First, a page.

Soy: What you need to know about this challenging crop

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Can a “hidden” commodity have a sustainable future?

It’s the protein at the heart of the global food system. But most people are hardly aware of how much soy they eat – and where it comes from. Why is soy such an essential crop? And what’s being done to make sure it’s grown responsibly?

We’re all familiar with soy. There are varieties aplenty: from vibrant green edamame beans (eaten straight from the pod) to tofu and tempeh. There are soy burgers, “meatballs,” soy sauce and, of course, that soy latte from your favorite coffee joint.

And yet, most of the soy we consume is invisible. You’re not likely to read on the packaging of a supermarket steak that a cow has been fed up to five kilos of soy to produce one kilo of meat for you to enjoy.

Europeans unwittingly consume roughly 60 kilos of soy a year through eating chicken, beef, fish, eggs and dairy products. Around 75 to 80 percent of the soy produced worldwide is used by the animal feed industry.

Land demand

This “hidden” commodity also comes at a cost that’s as invisible as the product itself. The growing demand for meat and dairy worldwide has almost tripled the amount of land used for soybean production since the early 1990s. The soybeans produced in Europe in the Danube Region yield only a fraction of the total amount of soy consumed by all Europeans. The bulk of production is concentrated in South America, using around 114 million hectares of agricultural land. That’s an area the size of France, Germany, Belgium and the Netherlands combined. Globally, the soy industry takes up more than 120 million hectares and produces a total of around 350 million tons of beans each year.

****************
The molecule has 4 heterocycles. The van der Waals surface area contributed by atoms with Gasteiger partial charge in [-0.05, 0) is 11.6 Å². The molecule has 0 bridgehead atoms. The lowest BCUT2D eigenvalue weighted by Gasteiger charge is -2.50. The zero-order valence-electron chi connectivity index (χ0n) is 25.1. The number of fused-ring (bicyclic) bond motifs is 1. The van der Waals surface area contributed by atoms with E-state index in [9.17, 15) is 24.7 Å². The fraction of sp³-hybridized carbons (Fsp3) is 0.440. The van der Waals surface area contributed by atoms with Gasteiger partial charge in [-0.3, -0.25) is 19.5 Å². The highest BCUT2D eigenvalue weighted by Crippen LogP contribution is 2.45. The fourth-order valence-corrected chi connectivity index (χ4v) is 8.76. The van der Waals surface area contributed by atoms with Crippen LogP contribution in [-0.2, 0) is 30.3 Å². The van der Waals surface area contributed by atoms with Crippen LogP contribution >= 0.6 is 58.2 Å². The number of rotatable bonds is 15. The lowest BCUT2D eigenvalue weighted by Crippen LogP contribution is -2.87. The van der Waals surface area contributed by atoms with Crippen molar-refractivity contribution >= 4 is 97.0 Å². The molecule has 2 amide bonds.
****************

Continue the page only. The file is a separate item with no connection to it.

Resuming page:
Approximately one-third of that yield is earmarked for export, with China as the largest market, importing more than 90 million tons a year. Europe purchases between 30 and 35 million tons on an annual basis. The Netherlands is the second-largest single soy importer in the world, accounting for 8 million tons, most of which is processed and further traded abroad.

Demand for soy is not likely to abate any time soon: global population growth and economic development have spurred a growing appetite for meat – and, in turn, a demand for animal feed.

The environmental toll

It’s clear: collectively, we consume a huge amount of soy. But why, exactly, is this a problem? The soybean industry is the second-largest agricultural driver of deforestation worldwide, after beef production. Most of this ever-expanding production takes place on former woodland or savannas (mixed woodland and grassland).

Rainforests and other natural ecosystems are being converted into farmland, a threat that affects not just the Amazon. The Cerrado, South America’s vast tropical savanna ecosystem – home to around 5 percent of all animal and plant species – has likewise been decimated. Roughly half of the Cerrado has been converted into agricultural land since the mid-twentieth century, destroying the habitats of thousands of native species in the process.